Rural Alaska

COVID-19 cases emerge among residents of Yukon-Kuskokwim Delta and North Slope

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Teams of health care workers are headed to two rural Alaska communities after two cases of COVID-19 were confirmed in residents of the North Slope and the Yukon-Kuskokwim Delta this week.

The first person from the North Slope to test positive for COVID-19 traveled from Anchorage through Utqiagvik and to their home community, the Arctic Slope Native Association said in a statement.

Officials did not release the name of the community, citing privacy reasons. The person was tested for the illness Friday in Utqiagvik at the Samuel Simmonds Memorial Hospital. They were not experiencing symptoms of COVID-19 when tested, the Arctic Slope Native Association said.

Multiple health care workers were headed to the community to test anyone who might have been in contact with the person who tested positive, the Arctic Slope Native Association said.

That case will appear in Alaska’s case count on Thursday, as updated COVID-19 numbers reflect newly identified results from the previous day.

Additionally, a girl under the age of 10 from a village within the Bethel Census Area tested positive for COVID-19, health officials said Wednesday.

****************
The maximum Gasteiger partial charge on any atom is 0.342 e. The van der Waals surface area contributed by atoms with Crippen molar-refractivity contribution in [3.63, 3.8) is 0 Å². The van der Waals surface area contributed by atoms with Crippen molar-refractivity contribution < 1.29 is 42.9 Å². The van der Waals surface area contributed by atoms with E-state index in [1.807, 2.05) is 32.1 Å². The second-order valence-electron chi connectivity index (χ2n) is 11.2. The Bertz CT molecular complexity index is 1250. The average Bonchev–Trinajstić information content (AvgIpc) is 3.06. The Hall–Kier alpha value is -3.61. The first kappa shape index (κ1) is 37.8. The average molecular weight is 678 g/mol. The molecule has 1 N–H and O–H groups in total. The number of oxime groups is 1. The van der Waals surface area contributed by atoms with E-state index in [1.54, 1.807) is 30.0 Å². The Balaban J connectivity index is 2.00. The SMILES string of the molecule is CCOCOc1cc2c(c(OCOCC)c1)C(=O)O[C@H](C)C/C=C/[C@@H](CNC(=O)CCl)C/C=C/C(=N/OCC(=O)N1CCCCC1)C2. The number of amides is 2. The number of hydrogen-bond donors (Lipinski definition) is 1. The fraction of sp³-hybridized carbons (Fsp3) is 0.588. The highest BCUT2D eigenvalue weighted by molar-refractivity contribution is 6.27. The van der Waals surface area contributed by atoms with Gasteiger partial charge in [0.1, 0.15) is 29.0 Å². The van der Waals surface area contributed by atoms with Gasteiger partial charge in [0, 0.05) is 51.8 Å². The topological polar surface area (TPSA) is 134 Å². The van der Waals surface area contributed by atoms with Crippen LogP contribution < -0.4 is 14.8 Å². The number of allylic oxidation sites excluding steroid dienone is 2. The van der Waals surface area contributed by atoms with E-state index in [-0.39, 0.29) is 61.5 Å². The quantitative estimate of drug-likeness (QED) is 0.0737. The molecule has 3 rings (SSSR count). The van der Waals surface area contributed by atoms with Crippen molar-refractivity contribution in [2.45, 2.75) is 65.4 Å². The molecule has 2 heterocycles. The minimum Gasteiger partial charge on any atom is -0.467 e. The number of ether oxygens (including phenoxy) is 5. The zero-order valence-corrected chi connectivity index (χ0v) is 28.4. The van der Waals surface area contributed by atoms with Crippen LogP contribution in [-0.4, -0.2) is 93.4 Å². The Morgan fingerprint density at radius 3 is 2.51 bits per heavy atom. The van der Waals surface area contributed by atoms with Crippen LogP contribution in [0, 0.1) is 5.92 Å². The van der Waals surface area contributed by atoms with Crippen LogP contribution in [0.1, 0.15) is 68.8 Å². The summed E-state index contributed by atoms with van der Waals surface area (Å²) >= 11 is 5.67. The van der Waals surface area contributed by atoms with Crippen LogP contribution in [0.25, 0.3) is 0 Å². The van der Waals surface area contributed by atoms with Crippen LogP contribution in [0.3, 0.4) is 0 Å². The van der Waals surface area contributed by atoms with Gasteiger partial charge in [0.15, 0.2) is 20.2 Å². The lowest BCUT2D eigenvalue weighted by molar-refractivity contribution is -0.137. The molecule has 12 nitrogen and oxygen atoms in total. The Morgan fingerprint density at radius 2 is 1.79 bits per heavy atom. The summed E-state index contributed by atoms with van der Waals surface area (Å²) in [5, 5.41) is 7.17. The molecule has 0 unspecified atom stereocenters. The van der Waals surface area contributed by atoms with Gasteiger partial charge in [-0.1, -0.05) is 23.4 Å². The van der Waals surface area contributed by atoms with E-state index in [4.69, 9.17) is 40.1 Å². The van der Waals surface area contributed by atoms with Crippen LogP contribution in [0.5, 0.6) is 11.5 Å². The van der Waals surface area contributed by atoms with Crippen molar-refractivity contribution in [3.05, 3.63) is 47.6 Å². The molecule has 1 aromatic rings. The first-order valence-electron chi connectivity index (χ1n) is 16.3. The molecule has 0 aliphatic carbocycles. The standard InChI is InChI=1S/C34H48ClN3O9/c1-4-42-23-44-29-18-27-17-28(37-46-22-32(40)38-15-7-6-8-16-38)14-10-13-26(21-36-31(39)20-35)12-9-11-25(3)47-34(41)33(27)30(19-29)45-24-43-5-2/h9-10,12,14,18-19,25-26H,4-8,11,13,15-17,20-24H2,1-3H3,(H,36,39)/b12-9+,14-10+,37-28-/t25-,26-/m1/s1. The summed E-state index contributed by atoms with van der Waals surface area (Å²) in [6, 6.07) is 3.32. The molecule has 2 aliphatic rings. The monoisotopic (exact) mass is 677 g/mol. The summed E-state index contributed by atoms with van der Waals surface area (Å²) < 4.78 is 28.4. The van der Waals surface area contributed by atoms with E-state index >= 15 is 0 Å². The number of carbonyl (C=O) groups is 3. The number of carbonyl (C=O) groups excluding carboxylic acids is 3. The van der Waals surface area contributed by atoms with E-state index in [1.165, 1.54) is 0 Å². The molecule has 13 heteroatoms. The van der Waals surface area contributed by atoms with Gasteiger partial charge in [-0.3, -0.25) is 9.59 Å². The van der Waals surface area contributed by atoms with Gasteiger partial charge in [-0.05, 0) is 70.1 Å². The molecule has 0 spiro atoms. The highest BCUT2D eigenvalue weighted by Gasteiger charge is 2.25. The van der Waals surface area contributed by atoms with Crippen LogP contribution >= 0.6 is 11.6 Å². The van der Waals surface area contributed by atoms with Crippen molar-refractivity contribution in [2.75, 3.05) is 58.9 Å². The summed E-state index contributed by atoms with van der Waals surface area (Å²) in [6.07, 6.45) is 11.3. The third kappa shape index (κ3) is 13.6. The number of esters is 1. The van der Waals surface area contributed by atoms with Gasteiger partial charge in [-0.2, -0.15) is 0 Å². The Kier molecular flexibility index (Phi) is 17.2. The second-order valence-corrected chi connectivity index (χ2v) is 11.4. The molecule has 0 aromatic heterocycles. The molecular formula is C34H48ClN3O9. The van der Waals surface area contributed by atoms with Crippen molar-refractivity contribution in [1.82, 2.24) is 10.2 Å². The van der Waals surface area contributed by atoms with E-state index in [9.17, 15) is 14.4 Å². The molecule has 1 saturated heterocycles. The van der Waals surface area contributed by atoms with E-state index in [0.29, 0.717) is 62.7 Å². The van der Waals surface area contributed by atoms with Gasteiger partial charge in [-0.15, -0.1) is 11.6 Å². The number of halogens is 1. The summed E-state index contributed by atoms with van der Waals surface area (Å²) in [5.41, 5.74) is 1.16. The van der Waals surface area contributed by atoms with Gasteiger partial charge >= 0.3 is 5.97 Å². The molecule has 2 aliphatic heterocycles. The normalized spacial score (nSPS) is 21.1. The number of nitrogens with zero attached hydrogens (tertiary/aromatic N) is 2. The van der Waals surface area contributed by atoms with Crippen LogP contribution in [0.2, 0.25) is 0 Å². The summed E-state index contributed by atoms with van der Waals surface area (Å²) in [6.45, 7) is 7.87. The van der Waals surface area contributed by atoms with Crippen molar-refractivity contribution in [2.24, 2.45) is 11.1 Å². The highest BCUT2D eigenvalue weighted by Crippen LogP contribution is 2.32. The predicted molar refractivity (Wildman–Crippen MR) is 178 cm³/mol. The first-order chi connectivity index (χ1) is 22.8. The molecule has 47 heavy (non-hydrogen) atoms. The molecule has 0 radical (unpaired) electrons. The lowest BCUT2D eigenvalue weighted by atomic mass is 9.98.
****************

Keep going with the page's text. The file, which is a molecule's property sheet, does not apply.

“A response team is traveling to the village today to provide screening and rapid testing,” the Yukon-Kuskokwim Health Corp. said in a statement.


In order to protect the privacy of the individual, state and YKHC officials did not release the name of the village. The person was tested in Bethel on Tuesday and the results will be reconfirmed by the state’s public health lab.

The announcement marks the third case in the Yukon-Kuskokwim Delta region of Alaska, following a mid-May case involving someone who traveled to a village and an April case in Bethel.

Through Tuesday night, 412 Alaska residents had tested positive for COVID-19, in addition to 17 nonresidents in Alaska confirmed to have the virus. The state’s updated statistics included one new hospitalization Wednesday and two new recovered cases with 38 active cases of the virus statewide.

So far, 46,363 COVID-19 tests have been run in Alaska. The deaths of 10 Alaskans have been tied to the virus.

Correction: This story has been edited to say that there are 38 active cases of COVID-19 in Alaska, not 48.

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Morgan Krakow

Morgan Krakow covers education and general assignments for the Anchorage Daily News. Before joining the ADN, she interned for The Washington Post. Contact her at